As we were walking out, we noticed the air started to turn orange, and then grey. We were asking each other what that "giant grey wall" in the distance could be, but within minutes, the sandstorm surrounded us! The air became filled with every type of sand (from stinging, large grits to powder-fine). It reminded me of the fires in San Diego, back in October. The way it was dark, and hard to see. Only here, this happens all the time, and the wind was really picking up!
We already walked that far, so we tried to stick around and take some pictures before we lose visibility.
It quickly became too much, so we ran back to our tents...a mile away! We were all laughing and cursing at the same time. Good times! heh. I got back inside, and my hair was grey!
Looks like the stress is gettin' to me! haha.
I later learned that the wind knocked down one of the gyms on the other side of the base. Somebody inside was seriously hurt...and apparently this was a small sandstorm.
I titled this entry "first attempt." So, logic says I'll be making a second attempt at some point. I think I'll wait a week!
Today, I went into town with a couple guys from work. One of them has a car, so we went out to explore Kuwait. The picture above is the Kuwaiti two towers, basically a tourist spot with fancy restaurants (although we didn't get to check 'em out).
On a side note, our power has been out for two days now. That means no air conditioning and no lights.
So here I am in Fahaheel, a small city just a couple minutes away from Arifjan. We came down here to explore and check out the local shops.
This is from a small pet shop (No, they didn't have any monkeys). In case you couldn't tell, these are baby chicks...every one of them. Crazy, eh?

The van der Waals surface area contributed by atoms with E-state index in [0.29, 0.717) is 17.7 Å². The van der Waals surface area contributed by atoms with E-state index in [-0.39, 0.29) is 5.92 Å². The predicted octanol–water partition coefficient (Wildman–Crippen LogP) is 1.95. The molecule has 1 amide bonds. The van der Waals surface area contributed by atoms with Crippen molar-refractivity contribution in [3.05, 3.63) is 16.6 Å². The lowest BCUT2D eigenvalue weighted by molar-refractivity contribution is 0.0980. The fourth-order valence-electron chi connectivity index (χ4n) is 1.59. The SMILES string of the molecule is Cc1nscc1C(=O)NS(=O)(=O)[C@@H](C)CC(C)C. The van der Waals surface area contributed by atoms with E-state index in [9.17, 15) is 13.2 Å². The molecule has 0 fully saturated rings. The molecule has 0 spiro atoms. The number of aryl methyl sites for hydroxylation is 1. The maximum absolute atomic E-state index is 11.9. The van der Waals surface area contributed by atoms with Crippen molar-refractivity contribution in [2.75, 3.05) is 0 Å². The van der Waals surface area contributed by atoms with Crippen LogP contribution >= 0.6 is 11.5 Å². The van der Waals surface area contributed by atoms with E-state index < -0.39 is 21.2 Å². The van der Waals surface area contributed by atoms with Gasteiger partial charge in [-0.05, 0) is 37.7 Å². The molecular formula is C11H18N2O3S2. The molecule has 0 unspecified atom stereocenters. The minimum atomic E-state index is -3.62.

You can buy all sorts of wares down here, from bootleg DVDs to software, to watches and electronics. And gold is much cheaper here. You can buy a gold chain easily worth double or triple in the US.
This is the National Hall in Kuwait City...I believe this is like our Congress, but don't quote me, m'kay?
This is one of many houses in Kuwait. In case you didn't know, this country is very wealthy (one Kuwaiti Dinar is worth more than three US Dollars!).
Speaking of Dinars, I bought 500,000 Iraqi Dinars today. That set me back 100 Kuwaiti Dinars ($339 US), even though there is no official exchange rate, yet. I thought it would be a great collectors item, and a good experiment...to see what happens to the Iraqi economy.
This is one of the many Mosques (Masjid, in Arabic). I don't know why I used to think I couldn't take pictures of them. Thanks to everyone for catching this and telling me.
Now I'm at the Marina Mall in Kuwait City. This place looks just like the rest of America, and the food is great. And I picked up some Cuban cigars (they would go great with a Mojito, but alas...no booze).
(Yeah, I know, another badly taken picture) On the way home, we saw a monkey in the back of this truck! Actually, it might have been a baboon, but I like monkeys more. It was just hanging out and it perched on the side of the truck! You can barely see him sitting there in the photo.
We got back around 7PM, after a whole day of exploring and eating and buying cool junk. I had a great time today, exploring and checking out a part of the world I would typically never get to visit.